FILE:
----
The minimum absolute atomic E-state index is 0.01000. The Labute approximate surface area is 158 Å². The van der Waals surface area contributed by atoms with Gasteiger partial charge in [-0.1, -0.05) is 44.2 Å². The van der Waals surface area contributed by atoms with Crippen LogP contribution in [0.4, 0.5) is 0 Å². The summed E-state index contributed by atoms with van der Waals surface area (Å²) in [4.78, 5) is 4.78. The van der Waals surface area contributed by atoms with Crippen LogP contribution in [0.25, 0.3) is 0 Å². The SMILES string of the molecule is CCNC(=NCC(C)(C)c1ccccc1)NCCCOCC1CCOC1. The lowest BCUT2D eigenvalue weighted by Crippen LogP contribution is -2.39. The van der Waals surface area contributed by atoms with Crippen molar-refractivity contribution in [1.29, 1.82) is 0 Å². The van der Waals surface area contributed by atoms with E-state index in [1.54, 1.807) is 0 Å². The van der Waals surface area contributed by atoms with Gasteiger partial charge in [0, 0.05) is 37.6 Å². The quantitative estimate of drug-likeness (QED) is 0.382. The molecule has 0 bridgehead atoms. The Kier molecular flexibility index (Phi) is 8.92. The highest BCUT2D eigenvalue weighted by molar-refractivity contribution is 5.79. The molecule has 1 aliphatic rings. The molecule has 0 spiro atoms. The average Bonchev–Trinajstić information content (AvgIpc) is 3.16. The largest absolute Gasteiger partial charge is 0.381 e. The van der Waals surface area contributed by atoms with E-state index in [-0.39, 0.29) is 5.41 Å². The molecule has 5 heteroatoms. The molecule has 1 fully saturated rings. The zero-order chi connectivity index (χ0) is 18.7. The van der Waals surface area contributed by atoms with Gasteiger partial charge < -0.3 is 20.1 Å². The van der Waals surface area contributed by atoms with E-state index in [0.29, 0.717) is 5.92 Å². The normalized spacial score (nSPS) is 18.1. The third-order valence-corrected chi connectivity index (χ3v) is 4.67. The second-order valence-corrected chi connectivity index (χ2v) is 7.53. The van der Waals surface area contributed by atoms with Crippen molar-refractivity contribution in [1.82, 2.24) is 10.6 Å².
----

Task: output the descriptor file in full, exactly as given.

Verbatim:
The minimum absolute atomic E-state index is 0.01000. The Labute approximate surface area is 158 Å². The van der Waals surface area contributed by atoms with Gasteiger partial charge in [-0.1, -0.05) is 44.2 Å². The van der Waals surface area contributed by atoms with Crippen LogP contribution in [0.4, 0.5) is 0 Å². The summed E-state index contributed by atoms with van der Waals surface area (Å²) in [4.78, 5) is 4.78. The van der Waals surface area contributed by atoms with Crippen LogP contribution in [0.25, 0.3) is 0 Å². The SMILES string of the molecule is CCNC(=NCC(C)(C)c1ccccc1)NCCCOCC1CCOC1. The lowest BCUT2D eigenvalue weighted by Crippen LogP contribution is -2.39. The van der Waals surface area contributed by atoms with Crippen molar-refractivity contribution in [1.29, 1.82) is 0 Å². The van der Waals surface area contributed by atoms with E-state index in [1.54, 1.807) is 0 Å². The van der Waals surface area contributed by atoms with Gasteiger partial charge in [0, 0.05) is 37.6 Å². The quantitative estimate of drug-likeness (QED) is 0.382. The molecule has 0 bridgehead atoms. The Kier molecular flexibility index (Phi) is 8.92. The highest BCUT2D eigenvalue weighted by molar-refractivity contribution is 5.79. The molecule has 1 aliphatic rings. The molecule has 0 spiro atoms. The average Bonchev–Trinajstić information content (AvgIpc) is 3.16. The largest absolute Gasteiger partial charge is 0.381 e. The van der Waals surface area contributed by atoms with E-state index in [-0.39, 0.29) is 5.41 Å². The molecule has 5 heteroatoms. The molecule has 1 fully saturated rings. The zero-order chi connectivity index (χ0) is 18.7. The van der Waals surface area contributed by atoms with Gasteiger partial charge < -0.3 is 20.1 Å². The van der Waals surface area contributed by atoms with E-state index in [0.29, 0.717) is 5.92 Å². The normalized spacial score (nSPS) is 18.1. The third-order valence-corrected chi connectivity index (χ3v) is 4.67. The second-order valence-corrected chi connectivity index (χ2v) is 7.53. The van der Waals surface area contributed by atoms with Crippen molar-refractivity contribution in [1.82, 2.24) is 10.6 Å².